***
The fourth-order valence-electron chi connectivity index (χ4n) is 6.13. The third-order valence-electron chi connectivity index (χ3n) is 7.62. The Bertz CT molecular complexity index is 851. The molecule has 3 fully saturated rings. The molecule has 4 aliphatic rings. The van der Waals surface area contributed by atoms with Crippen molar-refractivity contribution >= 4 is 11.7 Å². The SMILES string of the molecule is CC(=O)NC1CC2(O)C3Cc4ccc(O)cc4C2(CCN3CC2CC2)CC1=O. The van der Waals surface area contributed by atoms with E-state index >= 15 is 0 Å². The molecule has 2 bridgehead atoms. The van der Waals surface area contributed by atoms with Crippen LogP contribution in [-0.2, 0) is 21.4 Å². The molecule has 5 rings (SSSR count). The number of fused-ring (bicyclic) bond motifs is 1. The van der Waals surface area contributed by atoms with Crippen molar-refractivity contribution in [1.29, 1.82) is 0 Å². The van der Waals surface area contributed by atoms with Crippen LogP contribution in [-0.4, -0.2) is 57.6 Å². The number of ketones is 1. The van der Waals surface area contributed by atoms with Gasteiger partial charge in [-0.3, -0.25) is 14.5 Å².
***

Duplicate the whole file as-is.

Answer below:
The fourth-order valence-electron chi connectivity index (χ4n) is 6.13. The third-order valence-electron chi connectivity index (χ3n) is 7.62. The Bertz CT molecular complexity index is 851. The molecule has 3 fully saturated rings. The molecule has 4 aliphatic rings. The van der Waals surface area contributed by atoms with Crippen molar-refractivity contribution >= 4 is 11.7 Å². The SMILES string of the molecule is CC(=O)NC1CC2(O)C3Cc4ccc(O)cc4C2(CCN3CC2CC2)CC1=O. The van der Waals surface area contributed by atoms with E-state index >= 15 is 0 Å². The molecule has 2 bridgehead atoms. The van der Waals surface area contributed by atoms with Crippen LogP contribution in [-0.2, 0) is 21.4 Å². The molecule has 5 rings (SSSR count). The number of fused-ring (bicyclic) bond motifs is 1. The van der Waals surface area contributed by atoms with Crippen molar-refractivity contribution in [1.29, 1.82) is 0 Å². The van der Waals surface area contributed by atoms with Crippen LogP contribution in [-0.4, -0.2) is 57.6 Å². The number of ketones is 1. The van der Waals surface area contributed by atoms with Gasteiger partial charge in [-0.3, -0.25) is 14.5 Å².